Posts Tagged ‘IE Business School#8217;

9
Jan

MVDM, GRABBING OPPORTUNITIES BY THE HORNS

Written on January 9, 2014 by Eric Rivas in News

MVDM - Venture LabDo the words “careers”  “networking” and/or “personal branding” remind you of something? If you are an IE student these words might sound like a broken record in your sub-conscience, and it is because of the school’s commitment of helping students and alumni to take full advantage of their professional and academic opportunities.

Right at the beginning of our program the Careers department counsels each of us on how to turn our career ambitions into personal branding expressed into a unique résumé, and so on, into a better professional with outstanding career skills. We’ve been told many times that networking can be our second diploma here at school, and a professor told us that even a church can be a great place for networking purposes. This might sound a little bit overwhelming, but is true, and personally, I love it. I think that if you want to be successful in this new, changing and innovative global environment, you should consider building a consistent and distinguishing professional brand.

IE is full of opportunities; this idea of helping us to be better professionals isn’t tied only by the Careers department, the whole Uni runs with this promise. A couple of days ago, our Dean, Begoña González-Cuesta, along Vincent Doyle, our Academic Director, announced to us, the students of the Master in Visual and Digital Media the terms and guidelines of our final project for the 2nd term.

We survived our first term and it was tough, but by far, I’ve been very happy with the whole learning experience. In December 12th, the IE School of Communication board arranged collaboration between the Master in Visual and Digital Media and the Venture Lab. We had a pitch session with a variety of start-up teams competing for our skills and expertise in order for us to work with them as Visual and Digital Media Brand Managers. Once we ranked the projects based on our criteria and appeal, our duty becomes putting in practice everything we’ve been learning throughout the program in a real, innovative and creative business project. Each group will create a full advertising campaign, a brand and corporate identity, and/or a social media strategy.  (CAAAN’T WAIT)

Hence, this partnership will be a great opportunity for us to become what we really want to be as Visual and Digital Media students, we are going to find a job opportunity in the startup that we are willing to consult, and not only that, this whole idea of creating something that will be in the market makes it a lot more exciting and fulfilling.  Right now, I invite you to grab every opportunity this new year bring, and by that I mean by the horns!

Eric Rivas

21
Sep

Future of Communication Vol.1: “HateBrain”

Written on September 21, 2013 by mhasegawa in News

the_sentinel_project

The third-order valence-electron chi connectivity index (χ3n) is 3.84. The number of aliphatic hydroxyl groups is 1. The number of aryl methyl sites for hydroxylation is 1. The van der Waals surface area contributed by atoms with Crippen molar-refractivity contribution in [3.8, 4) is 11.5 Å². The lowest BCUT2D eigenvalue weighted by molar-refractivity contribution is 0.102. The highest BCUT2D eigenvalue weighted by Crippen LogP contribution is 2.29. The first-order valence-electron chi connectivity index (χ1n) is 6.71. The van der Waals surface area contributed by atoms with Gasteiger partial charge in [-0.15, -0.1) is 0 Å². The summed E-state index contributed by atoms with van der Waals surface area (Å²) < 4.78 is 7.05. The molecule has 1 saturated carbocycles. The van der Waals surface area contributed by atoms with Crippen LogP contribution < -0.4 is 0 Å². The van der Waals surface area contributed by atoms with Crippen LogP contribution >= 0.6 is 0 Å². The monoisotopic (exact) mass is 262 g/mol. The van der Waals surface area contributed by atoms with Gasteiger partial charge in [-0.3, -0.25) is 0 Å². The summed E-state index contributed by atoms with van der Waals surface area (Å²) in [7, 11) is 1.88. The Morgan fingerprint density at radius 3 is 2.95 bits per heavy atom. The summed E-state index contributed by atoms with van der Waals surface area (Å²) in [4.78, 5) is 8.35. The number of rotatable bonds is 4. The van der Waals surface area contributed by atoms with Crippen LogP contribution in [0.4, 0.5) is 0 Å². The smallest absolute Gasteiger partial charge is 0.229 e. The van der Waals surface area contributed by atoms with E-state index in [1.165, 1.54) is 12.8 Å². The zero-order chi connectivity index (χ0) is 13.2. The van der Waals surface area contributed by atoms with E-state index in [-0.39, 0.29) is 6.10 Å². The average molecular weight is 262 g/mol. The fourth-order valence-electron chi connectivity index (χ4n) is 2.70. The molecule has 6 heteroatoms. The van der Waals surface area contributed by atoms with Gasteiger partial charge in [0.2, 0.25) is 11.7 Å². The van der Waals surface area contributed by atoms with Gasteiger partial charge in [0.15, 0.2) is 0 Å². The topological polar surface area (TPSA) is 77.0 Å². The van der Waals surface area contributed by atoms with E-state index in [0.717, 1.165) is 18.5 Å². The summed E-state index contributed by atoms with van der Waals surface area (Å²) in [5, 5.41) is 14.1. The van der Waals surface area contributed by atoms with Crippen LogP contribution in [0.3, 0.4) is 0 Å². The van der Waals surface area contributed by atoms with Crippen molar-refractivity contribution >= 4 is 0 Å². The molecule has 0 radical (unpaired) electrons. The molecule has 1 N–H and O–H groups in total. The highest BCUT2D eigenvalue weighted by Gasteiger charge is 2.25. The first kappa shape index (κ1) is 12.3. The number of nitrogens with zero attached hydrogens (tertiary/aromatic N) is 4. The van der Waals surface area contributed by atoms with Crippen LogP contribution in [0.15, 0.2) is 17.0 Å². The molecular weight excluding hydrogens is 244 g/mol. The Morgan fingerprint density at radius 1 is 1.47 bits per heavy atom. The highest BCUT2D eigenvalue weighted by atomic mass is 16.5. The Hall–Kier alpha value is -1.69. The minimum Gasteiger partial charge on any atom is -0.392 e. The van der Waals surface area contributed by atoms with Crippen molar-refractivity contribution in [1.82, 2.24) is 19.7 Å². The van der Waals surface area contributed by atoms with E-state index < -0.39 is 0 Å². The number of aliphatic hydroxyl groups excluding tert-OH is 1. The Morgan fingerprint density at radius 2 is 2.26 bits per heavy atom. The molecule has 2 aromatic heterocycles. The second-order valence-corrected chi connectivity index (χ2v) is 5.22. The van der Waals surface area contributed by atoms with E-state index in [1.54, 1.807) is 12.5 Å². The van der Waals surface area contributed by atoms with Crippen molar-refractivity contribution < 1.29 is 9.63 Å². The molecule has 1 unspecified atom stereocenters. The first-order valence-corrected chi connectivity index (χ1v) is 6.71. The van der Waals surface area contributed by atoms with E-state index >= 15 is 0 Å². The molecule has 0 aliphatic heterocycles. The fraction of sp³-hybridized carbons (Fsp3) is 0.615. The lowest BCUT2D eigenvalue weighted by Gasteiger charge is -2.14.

Hatebase is an open technology platform for monitoring and analyzing regionalized hate speech. This project was developed by  Mobiocracy and The Sentinel Project for Genocide Prevention. Masaaki Hasegawa, alumni of the Master in Visual Media had a chance to interview with Mr. Timothy Quinn, CTO of OMX, in order to explore the objective and the future vision of this unique project. Why do people tweet “Hate Speech”?

MH:  Thank you for taking the time. To better understand who are not familiar with this project, would you describe what is the objective of this unique project?

TQ: Hatebase is an open technology platform for monitoring and analyzing regionalized hate speech. It was built to assist government agencies, NGOs, research organizations and other philanthropic individuals and groups use hate speech as a predictor for regional violence. Language-based classification, or symbolization, is one of a handful of quantifiable steps toward genocide.

MH: It is obvious that words have strong power and impact on communication between people. Why you are focusing on hate speech instead of praise?

TQ: There’s thankfully very little risk to oppressed groups and populations targeted by praise. Just as crime statistics better inform law enforcement than the everyday actions of law-abiding citizens, and emergency room data is more useful for combating pandemics than studying healthy people walking past the hospital, hate speech is a more actionable source of data for us at the Sentinel Project in our efforts to mitigate the risk of genocide.

MH: How did you come with the idea of making Hatebrain?

TQ: We should first clarify what Hatebrain is: Hatebrain is an automated social media engine which we recently deployed as an enhancement of our Hatebase platform. The idea for creating Hatebrain was born of the need to parse large amounts of Twitter data without human moderation. Since turning on Hatebrain, we’ve accrued over 25,000 real-time geotagged hate speech sightings.

the concept of thinking photo from Shutterstock

 

the concept of thinking photo from Shutterstock